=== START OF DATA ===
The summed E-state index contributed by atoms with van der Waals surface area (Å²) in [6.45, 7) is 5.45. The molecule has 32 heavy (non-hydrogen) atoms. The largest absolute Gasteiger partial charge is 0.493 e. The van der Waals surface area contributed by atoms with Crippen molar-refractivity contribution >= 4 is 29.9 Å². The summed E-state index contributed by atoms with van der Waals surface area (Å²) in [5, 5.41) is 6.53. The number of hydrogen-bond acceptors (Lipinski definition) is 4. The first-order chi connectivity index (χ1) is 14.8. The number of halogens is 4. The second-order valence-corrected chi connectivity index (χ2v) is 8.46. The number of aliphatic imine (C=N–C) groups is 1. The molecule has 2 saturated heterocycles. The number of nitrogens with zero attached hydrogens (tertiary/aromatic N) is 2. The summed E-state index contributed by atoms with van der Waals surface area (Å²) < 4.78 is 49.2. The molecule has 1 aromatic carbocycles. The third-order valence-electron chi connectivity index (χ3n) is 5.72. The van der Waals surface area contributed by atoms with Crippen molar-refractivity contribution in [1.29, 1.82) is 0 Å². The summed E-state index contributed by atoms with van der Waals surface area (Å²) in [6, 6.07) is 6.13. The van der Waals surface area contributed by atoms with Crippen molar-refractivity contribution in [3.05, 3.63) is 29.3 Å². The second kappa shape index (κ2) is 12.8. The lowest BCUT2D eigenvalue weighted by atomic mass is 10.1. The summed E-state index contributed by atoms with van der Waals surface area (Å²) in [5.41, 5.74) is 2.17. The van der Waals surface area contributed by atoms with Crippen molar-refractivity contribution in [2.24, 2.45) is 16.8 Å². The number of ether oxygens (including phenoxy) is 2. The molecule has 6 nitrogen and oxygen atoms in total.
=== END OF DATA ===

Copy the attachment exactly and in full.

The summed E-state index contributed by atoms with van der Waals surface area (Å²) in [6.45, 7) is 5.45. The molecule has 32 heavy (non-hydrogen) atoms. The largest absolute Gasteiger partial charge is 0.493 e. The van der Waals surface area contributed by atoms with Crippen molar-refractivity contribution >= 4 is 29.9 Å². The summed E-state index contributed by atoms with van der Waals surface area (Å²) in [5, 5.41) is 6.53. The number of hydrogen-bond acceptors (Lipinski definition) is 4. The first-order chi connectivity index (χ1) is 14.8. The number of halogens is 4. The second-order valence-corrected chi connectivity index (χ2v) is 8.46. The number of aliphatic imine (C=N–C) groups is 1. The molecule has 2 saturated heterocycles. The number of nitrogens with zero attached hydrogens (tertiary/aromatic N) is 2. The summed E-state index contributed by atoms with van der Waals surface area (Å²) < 4.78 is 49.2. The molecule has 1 aromatic carbocycles. The third-order valence-electron chi connectivity index (χ3n) is 5.72. The van der Waals surface area contributed by atoms with Crippen molar-refractivity contribution in [1.29, 1.82) is 0 Å². The summed E-state index contributed by atoms with van der Waals surface area (Å²) in [6, 6.07) is 6.13. The van der Waals surface area contributed by atoms with Crippen molar-refractivity contribution in [3.05, 3.63) is 29.3 Å². The second kappa shape index (κ2) is 12.8. The lowest BCUT2D eigenvalue weighted by atomic mass is 10.1. The summed E-state index contributed by atoms with van der Waals surface area (Å²) in [5.41, 5.74) is 2.17. The van der Waals surface area contributed by atoms with Crippen molar-refractivity contribution in [2.24, 2.45) is 16.8 Å². The number of ether oxygens (including phenoxy) is 2. The molecule has 6 nitrogen and oxygen atoms in total.